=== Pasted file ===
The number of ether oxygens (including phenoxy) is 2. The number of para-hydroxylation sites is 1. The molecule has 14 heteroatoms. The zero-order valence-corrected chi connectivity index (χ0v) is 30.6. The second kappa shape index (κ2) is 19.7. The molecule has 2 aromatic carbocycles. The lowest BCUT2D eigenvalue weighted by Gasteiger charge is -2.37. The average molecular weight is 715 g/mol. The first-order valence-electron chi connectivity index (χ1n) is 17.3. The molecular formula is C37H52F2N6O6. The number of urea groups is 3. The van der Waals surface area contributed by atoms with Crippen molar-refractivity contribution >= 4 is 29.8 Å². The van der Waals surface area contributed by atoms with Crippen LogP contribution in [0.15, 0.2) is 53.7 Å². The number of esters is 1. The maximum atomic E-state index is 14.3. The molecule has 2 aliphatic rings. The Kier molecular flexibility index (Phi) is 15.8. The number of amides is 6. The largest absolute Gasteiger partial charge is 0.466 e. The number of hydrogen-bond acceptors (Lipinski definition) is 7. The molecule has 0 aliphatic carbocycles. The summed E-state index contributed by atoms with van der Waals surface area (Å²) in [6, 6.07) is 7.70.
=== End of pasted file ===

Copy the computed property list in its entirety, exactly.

The number of ether oxygens (including phenoxy) is 2. The number of para-hydroxylation sites is 1. The molecule has 14 heteroatoms. The zero-order valence-corrected chi connectivity index (χ0v) is 30.6. The second kappa shape index (κ2) is 19.7. The molecule has 2 aromatic carbocycles. The lowest BCUT2D eigenvalue weighted by Gasteiger charge is -2.37. The average molecular weight is 715 g/mol. The first-order valence-electron chi connectivity index (χ1n) is 17.3. The molecular formula is C37H52F2N6O6. The number of urea groups is 3. The van der Waals surface area contributed by atoms with Crippen molar-refractivity contribution >= 4 is 29.8 Å². The van der Waals surface area contributed by atoms with Crippen LogP contribution in [0.15, 0.2) is 53.7 Å². The number of esters is 1. The maximum atomic E-state index is 14.3. The molecule has 2 aliphatic rings. The Kier molecular flexibility index (Phi) is 15.8. The number of amides is 6. The largest absolute Gasteiger partial charge is 0.466 e. The number of hydrogen-bond acceptors (Lipinski definition) is 7. The molecule has 0 aliphatic carbocycles. The summed E-state index contributed by atoms with van der Waals surface area (Å²) in [6, 6.07) is 7.70.